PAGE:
Just because a person, or many people considers us “not good enough” for them (i.e. not their chocolate cake), it doesn’t mean we aren’t good enough. It simply means we are their vanilla cake. If our tweens and teens can start to incorporate this understanding of preferences, then they can begin to develop a belief that they are, in fact, good enough regardless of who likes them.
Focus on wise-mind speaking.
This is what in therapy talk we call “wise mind” speaking. “Wise mind” is when we can balance our rational thinking and our emotions. But then there is what our “emotion mind” tells us, and this is where most teens get stuck.
When we are in an emotional mind, our emotions override our capability for rational thought. These are the times when all of us are susceptible to the deeper fears that we are somehow “not good enough.”
Our emotion mind can play tricks on us. To do so, it often distorts our thoughts in two ways that make us jump from “this person doesn’t want to be in a relationship with me” to “I am not good enough for anyone.”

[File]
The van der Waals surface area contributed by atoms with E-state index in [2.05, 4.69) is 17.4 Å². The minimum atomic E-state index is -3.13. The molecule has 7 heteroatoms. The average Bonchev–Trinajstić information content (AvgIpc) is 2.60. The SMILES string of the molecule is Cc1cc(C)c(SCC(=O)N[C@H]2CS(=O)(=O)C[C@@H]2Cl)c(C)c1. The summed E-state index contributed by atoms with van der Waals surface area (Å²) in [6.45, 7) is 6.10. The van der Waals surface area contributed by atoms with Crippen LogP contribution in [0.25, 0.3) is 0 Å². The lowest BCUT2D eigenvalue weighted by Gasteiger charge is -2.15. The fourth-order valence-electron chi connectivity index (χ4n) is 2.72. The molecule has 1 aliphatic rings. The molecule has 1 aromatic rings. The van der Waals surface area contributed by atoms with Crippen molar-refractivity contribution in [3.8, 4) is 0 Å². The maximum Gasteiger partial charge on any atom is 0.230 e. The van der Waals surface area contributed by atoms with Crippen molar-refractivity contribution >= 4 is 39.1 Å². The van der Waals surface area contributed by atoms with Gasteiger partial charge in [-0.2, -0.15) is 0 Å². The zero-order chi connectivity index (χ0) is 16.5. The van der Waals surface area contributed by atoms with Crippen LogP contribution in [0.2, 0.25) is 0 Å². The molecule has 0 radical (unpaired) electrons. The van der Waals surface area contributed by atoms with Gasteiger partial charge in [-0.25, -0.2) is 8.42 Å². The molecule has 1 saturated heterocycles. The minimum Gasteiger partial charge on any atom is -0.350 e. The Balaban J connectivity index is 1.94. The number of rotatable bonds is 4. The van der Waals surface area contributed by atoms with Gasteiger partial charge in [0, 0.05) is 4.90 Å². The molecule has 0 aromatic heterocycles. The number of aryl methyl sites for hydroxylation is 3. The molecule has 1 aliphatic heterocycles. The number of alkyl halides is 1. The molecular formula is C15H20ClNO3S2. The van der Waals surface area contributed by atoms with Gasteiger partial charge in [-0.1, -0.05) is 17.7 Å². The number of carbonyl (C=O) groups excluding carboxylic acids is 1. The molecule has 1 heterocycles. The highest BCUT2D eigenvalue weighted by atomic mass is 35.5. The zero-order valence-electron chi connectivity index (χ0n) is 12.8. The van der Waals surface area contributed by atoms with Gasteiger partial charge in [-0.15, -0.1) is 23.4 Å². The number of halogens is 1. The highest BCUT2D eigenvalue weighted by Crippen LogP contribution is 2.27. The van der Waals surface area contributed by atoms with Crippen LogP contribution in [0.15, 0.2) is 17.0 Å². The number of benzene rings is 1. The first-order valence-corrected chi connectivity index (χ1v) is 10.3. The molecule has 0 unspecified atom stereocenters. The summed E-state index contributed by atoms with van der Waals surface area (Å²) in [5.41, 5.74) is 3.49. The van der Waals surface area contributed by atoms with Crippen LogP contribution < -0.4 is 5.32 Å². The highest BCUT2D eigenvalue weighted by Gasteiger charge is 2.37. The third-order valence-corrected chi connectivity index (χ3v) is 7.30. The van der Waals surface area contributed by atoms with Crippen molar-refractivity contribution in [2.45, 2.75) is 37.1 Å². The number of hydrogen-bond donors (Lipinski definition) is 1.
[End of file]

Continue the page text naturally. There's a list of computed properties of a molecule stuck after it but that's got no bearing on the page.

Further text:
So in the case of our tweens and teens, emotion mind increases the likelihood that they will personalize information and events. In the case of a relationship ending, our teens use this distortion to assume the end is all about them and all their fault. Wise mind, in contrast, recognizes that any relationship is between two people. That means the relationship ending also falls on both parties.
An emotion mind can spiral out of control